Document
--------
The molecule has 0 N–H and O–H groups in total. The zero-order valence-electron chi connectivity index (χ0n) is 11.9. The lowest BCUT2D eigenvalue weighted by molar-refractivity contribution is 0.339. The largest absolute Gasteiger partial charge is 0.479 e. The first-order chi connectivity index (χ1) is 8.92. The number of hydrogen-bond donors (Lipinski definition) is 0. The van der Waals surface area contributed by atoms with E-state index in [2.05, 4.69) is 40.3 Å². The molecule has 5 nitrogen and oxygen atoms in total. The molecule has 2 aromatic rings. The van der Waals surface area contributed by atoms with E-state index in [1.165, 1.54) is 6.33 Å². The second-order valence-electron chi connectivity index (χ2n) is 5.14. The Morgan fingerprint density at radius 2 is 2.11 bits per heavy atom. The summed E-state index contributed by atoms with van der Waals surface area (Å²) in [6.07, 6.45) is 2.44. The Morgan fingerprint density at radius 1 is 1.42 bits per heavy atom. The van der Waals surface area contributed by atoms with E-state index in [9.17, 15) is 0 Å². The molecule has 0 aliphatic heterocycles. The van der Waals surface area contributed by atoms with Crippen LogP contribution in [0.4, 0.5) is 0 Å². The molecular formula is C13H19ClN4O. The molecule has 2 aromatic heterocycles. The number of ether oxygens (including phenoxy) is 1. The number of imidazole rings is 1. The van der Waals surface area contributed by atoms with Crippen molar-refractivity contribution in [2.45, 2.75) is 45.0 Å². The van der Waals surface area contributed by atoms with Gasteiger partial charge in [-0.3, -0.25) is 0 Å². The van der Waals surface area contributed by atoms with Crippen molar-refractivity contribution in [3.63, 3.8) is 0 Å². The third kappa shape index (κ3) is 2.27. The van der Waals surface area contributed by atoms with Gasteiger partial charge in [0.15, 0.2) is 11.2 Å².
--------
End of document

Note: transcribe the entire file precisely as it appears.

The molecule has 0 N–H and O–H groups in total. The zero-order valence-electron chi connectivity index (χ0n) is 11.9. The lowest BCUT2D eigenvalue weighted by molar-refractivity contribution is 0.339. The largest absolute Gasteiger partial charge is 0.479 e. The first-order chi connectivity index (χ1) is 8.92. The number of hydrogen-bond donors (Lipinski definition) is 0. The van der Waals surface area contributed by atoms with E-state index in [2.05, 4.69) is 40.3 Å². The molecule has 5 nitrogen and oxygen atoms in total. The molecule has 2 aromatic rings. The van der Waals surface area contributed by atoms with E-state index in [1.165, 1.54) is 6.33 Å². The second-order valence-electron chi connectivity index (χ2n) is 5.14. The Morgan fingerprint density at radius 2 is 2.11 bits per heavy atom. The summed E-state index contributed by atoms with van der Waals surface area (Å²) in [6.07, 6.45) is 2.44. The Morgan fingerprint density at radius 1 is 1.42 bits per heavy atom. The van der Waals surface area contributed by atoms with E-state index in [9.17, 15) is 0 Å². The molecule has 0 aliphatic heterocycles. The van der Waals surface area contributed by atoms with Crippen LogP contribution in [0.4, 0.5) is 0 Å². The molecular formula is C13H19ClN4O. The molecule has 2 aromatic heterocycles. The number of ether oxygens (including phenoxy) is 1. The number of imidazole rings is 1. The van der Waals surface area contributed by atoms with Crippen molar-refractivity contribution in [2.45, 2.75) is 45.0 Å². The van der Waals surface area contributed by atoms with Gasteiger partial charge in [-0.3, -0.25) is 0 Å². The van der Waals surface area contributed by atoms with Crippen molar-refractivity contribution in [3.63, 3.8) is 0 Å². The third kappa shape index (κ3) is 2.27. The van der Waals surface area contributed by atoms with Gasteiger partial charge in [0.15, 0.2) is 11.2 Å².